That said, I've been tinkering with some new recipes, as well as pretty confident in a slow-cooked faux-dobo recipe I came up with a few months ago, and I wanted to share the results. The theme this time is tacos and ice cream - and no, I'm not pregnant. These are things I've tried over the course of a couple weeks, so I'm not necessarily endorsing the combination, just the individual recipes.

First, the main course: Crock Pot Pork "Adobo". I came up with this when looking for a use for leftover brine (which includes chopped onions and red bell peppers) from cilantro freezer pickles. I got my recipe from The Joy of Pickling, but there are a bunch of versions on the internet you can try. In fact, if you only get as far of the pickles, you'll be happily munching for months to come, but the pork is a wonderfully low-effort way to get a fatty, flavorful taco filling. It can also work plain with beans and rice, in burritos, enchiladas, etc. Which is good, because unless you have a giant family, or lots of guests, there will be leftovers. I recommend using an amount of pork that will suit your needs, wants, and/or crock pot size.

Crock Pot Pork "Adobo"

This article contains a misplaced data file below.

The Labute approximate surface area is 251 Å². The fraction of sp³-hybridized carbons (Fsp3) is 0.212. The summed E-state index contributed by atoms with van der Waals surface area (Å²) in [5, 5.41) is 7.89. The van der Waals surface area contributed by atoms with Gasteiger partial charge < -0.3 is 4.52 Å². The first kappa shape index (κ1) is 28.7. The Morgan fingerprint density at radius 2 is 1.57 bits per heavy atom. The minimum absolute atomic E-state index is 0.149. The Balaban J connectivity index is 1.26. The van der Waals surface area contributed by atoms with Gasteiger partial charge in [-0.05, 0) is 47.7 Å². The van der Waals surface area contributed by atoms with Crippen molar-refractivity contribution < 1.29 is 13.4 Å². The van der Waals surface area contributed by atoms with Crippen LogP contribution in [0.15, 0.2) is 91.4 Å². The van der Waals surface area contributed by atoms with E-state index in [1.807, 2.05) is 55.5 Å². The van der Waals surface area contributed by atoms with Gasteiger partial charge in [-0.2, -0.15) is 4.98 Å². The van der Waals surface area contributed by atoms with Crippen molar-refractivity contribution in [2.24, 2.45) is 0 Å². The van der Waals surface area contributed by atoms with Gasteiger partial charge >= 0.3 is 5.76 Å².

1-2 c. brine from cilantro freezer pickles
1 14-oz. can coconut milk
1/4 c. soy sauce
dash of chili flakes (optional)
2-6 lbs. pork ribs or pork butt

Pour all ingredients except pork into crock pot. Stir to combine. Add pork, fatty side up. Cook on preferred setting, for at least 4 hours. Shred meat and reserve juices if desired. I made some rice, substituting half of the water with pork broth, and it was really delicious. Serves a lot.

Now, for the sweet stuff. I recently decided I couldn't live without a KitchenAid ice cream maker attachment for my stand mixer, and ever since it arrived, I've been obsessed with recipes for delicious, unusual recipes for frozen treats.

First up was David Lebovitz's Quick Coconut Ice Cream with Saffron, because, well, he had me at "quick" and "saffron." This was a great way for a beginner to get started, as it's indeed quick and pretty darn foolproof. I recorded some of my impressions here.

I wanted to make the saffron coconut ice cream a second time, but it wasn't meant to be - both I and the grocery store were out of saffron. Luckily, my sister-in-law had mentioned having some delicious vanilla ice cream with honey and curry powder at the Big Gay Ice Cream truck, so I was inspired. Using the same coconut milk base (times three because I wanted more ice cream this time), I added a teaspoon and a half of vanilla extract, two teaspoons of curry powder + an extra dash of ground cinnamon and ground cardamom, and replaced 1/3 of the sugar with honey. I don't know how it compares to the Big Gay version, since I don't make it to NYC often, but it was creamy, spicy, and flavorful - a nice change from super-sweet commercial vanillas.